VTA-004466 – Cuba Ransomware Gang Continues to Evolve With Dangerous Backdoor
An ongoing investigation by Kaspersky has discovered a brand new malware sample related to a ransomware group known as Cuba, which includes a new and updated version of the already existing malware “BurntCigar”. The attack chain loaded a library known as “komar65”, which is also known as BugHatch. It is a custom downloader that is a sophisticated backdoor that deploys within the process memory. It will execute an embedded block of shellcode within the memory space allocated to it using the Windows API. After that, it will connect to the command and control server and wait for instructions from software such as Cobalt Strike Beacon and Metasploit. Cuba’s involvement was spotted due to the use of Veeamp during the attack.
Besides that, the word russian word, “komar” translates to the word “Mosquito” which further solidifies Cuba’s involvement. Cuba has also used a double extortion model in order to pressure its victims to pay the ransom. They do this by utilizing a hybrid key, which prevents decryption without the necessary key. The ransomware gets its initial access through phishing.
Cuba has previously targeted different industries across all regions of the world, but most of it’s targets resides within US.
Command and Control, Credential Access, Defense Evasion, Discovery, Execution, Exfiltration, Impact, Initial Access, Lateral Movement
T1190 – Exploit Public-Facing Application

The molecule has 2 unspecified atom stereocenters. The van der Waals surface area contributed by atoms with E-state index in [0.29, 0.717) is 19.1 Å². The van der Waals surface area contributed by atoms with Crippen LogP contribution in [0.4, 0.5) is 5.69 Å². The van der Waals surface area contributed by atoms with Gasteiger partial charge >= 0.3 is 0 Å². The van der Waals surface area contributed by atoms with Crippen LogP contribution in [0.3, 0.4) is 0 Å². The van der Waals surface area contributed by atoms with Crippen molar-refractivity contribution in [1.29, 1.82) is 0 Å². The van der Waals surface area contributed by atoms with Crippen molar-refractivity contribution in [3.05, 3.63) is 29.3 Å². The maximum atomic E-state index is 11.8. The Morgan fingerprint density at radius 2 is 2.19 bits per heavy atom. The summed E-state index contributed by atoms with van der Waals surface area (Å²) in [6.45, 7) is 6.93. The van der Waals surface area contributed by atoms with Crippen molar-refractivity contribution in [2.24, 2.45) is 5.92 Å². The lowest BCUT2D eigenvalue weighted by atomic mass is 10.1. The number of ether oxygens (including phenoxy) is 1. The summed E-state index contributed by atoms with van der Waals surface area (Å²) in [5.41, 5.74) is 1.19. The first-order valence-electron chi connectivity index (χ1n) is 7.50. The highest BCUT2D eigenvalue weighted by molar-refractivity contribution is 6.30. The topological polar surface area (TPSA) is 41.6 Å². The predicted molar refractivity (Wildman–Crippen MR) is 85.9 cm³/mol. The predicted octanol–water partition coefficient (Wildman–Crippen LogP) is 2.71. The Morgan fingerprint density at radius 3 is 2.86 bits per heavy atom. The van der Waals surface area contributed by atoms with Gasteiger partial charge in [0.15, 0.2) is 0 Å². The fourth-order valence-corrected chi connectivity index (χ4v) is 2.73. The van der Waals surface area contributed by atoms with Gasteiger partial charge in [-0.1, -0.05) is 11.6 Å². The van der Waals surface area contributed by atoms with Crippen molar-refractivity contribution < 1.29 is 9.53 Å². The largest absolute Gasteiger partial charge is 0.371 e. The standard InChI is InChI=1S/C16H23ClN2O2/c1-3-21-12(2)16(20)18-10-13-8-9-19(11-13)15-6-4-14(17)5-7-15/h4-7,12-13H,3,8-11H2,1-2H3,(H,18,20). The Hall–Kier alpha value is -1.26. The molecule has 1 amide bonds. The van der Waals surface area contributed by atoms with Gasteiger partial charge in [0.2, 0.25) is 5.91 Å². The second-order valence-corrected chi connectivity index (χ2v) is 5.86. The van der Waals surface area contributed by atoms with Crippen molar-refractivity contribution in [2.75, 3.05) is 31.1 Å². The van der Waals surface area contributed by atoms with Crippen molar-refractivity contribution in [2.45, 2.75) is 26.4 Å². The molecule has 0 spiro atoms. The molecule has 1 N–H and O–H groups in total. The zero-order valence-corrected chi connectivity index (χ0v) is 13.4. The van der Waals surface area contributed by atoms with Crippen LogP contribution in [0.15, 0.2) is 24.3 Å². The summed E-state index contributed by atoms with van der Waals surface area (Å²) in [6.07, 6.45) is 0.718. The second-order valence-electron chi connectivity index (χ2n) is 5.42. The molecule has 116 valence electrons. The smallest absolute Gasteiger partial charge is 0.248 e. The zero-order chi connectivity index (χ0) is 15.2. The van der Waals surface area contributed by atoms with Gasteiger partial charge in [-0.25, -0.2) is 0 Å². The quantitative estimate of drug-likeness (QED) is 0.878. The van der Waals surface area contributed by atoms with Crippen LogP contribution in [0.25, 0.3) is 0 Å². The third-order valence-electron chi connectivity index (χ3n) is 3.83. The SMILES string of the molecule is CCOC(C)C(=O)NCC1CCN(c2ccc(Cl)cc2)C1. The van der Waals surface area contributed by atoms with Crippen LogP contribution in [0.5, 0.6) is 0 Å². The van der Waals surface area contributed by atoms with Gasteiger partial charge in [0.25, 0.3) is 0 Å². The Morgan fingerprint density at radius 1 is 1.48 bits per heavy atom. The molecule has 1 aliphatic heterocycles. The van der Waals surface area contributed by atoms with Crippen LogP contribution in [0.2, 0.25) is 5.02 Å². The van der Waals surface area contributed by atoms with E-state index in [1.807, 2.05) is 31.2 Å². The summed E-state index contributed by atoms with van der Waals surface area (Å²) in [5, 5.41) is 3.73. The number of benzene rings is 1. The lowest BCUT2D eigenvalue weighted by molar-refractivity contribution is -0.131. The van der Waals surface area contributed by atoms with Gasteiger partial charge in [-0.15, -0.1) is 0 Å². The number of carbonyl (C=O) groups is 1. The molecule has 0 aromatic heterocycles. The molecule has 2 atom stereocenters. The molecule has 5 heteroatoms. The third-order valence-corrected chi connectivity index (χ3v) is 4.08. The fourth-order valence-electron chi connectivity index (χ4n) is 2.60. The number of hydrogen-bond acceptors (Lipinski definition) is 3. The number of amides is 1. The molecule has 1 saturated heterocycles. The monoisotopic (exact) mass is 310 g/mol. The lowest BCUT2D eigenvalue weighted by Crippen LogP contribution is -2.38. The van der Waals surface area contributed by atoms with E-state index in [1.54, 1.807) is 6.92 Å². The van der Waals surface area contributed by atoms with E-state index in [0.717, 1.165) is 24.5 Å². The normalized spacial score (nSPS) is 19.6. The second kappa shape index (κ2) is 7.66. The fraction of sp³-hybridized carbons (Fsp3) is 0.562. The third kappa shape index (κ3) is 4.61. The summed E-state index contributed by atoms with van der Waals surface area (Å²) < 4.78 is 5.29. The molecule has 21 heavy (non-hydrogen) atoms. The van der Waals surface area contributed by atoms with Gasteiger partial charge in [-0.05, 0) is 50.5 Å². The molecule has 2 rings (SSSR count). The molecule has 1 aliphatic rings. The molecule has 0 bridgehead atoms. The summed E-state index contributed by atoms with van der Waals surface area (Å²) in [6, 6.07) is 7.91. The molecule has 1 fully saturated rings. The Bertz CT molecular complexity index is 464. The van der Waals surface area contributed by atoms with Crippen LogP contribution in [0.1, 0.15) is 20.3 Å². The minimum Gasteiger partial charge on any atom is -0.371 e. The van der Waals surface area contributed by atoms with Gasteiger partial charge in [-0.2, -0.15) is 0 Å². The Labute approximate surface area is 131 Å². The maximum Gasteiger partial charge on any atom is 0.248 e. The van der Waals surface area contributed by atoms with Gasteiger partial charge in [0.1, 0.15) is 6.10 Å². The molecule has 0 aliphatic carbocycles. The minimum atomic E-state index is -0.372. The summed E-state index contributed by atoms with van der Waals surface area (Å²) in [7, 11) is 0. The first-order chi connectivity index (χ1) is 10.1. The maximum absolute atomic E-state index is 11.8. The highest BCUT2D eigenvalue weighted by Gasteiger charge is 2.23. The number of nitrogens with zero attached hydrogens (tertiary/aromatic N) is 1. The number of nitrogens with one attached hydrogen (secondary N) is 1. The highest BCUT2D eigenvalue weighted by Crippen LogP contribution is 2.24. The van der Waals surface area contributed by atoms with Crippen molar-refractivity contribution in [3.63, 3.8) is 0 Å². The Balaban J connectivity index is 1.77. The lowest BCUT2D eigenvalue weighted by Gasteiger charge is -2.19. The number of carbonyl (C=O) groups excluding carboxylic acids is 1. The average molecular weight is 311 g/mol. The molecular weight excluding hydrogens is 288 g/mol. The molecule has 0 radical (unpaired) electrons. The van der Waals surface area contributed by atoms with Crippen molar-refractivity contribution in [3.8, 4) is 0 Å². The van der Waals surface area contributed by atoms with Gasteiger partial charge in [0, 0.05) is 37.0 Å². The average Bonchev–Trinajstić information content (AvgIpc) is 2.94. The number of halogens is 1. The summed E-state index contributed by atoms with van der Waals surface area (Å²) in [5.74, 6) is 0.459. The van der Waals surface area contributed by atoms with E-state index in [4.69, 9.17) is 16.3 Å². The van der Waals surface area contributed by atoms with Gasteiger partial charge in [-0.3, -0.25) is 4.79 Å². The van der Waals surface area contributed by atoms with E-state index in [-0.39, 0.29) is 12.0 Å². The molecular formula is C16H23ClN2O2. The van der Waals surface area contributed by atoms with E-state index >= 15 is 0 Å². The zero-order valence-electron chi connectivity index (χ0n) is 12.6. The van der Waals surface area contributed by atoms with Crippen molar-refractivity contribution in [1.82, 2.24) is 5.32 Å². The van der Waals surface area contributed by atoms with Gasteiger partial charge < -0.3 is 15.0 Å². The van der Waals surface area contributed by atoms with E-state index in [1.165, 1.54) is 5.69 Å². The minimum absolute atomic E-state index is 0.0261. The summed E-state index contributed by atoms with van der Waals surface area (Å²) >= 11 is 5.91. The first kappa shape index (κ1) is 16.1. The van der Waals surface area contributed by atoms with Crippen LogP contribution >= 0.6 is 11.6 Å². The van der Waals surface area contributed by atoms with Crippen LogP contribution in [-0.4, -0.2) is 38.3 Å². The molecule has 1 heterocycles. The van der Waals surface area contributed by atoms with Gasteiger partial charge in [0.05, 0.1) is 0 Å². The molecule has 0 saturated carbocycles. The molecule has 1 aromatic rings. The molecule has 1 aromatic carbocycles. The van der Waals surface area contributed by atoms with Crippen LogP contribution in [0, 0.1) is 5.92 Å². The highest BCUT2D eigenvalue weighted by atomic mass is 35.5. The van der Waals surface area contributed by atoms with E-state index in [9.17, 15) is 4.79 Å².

T1566 – Phishing
T0807 – Command-Line Interface
T1059 – Command and scripting interpreter
T1480 – Execution Guardrails
T1630 – Indicator Removal on Host
T1629 – Impair Defenses
T1003 – OS Credential Dumping
T1135 – Network Share Discovery
T1437 – Application Layer Protocol
T0867 – Lateral Tool Transfer
T1041 – Exfiltration Over C2 Channel
T0881 – Service Stop
T1471 – Data Encrypted for Impact
Technical Impact Analysis:
Loss of Confidentiality, Loss of Integrity
Business Impact Analysis:
Financial Damage, Privacy Violation, Reputation Damage
SuperPRO’s Threat Countermeasures Procedures:
1. Recommended to install reputable antivirus software to enhance system security and safeguard against potential breaches resulting from the download of malicious files.
2. Ensure both hardware and software are regularly updated with the latest security patches and updates.
3. Employ strong security measures such as firewalls, intrusion detection systems, and antivirus software to detect and prevent unauthorized access and malware infections.
4. Divide your network into smaller, isolated segments, each with its own set of security controls. This helps to contain the impact of a potential breach and limits an attacker’s ability to move laterally.
5. Provide cybersecurity awareness training to employees to educate them about the risks of phishing attacks and social engineering techniques.
6. Enforce strong access controls, including multi-factor authentication and strong passwords, to prevent unauthorized access to systems and resources.
7. Regularly perform penetration testing to identify any vulnerabilities or weaknesses in your network.
8. Deploy security tools such as SIEM (Security Information and Event Management) to detect and analyze network traffic.
Contributed by: Sherman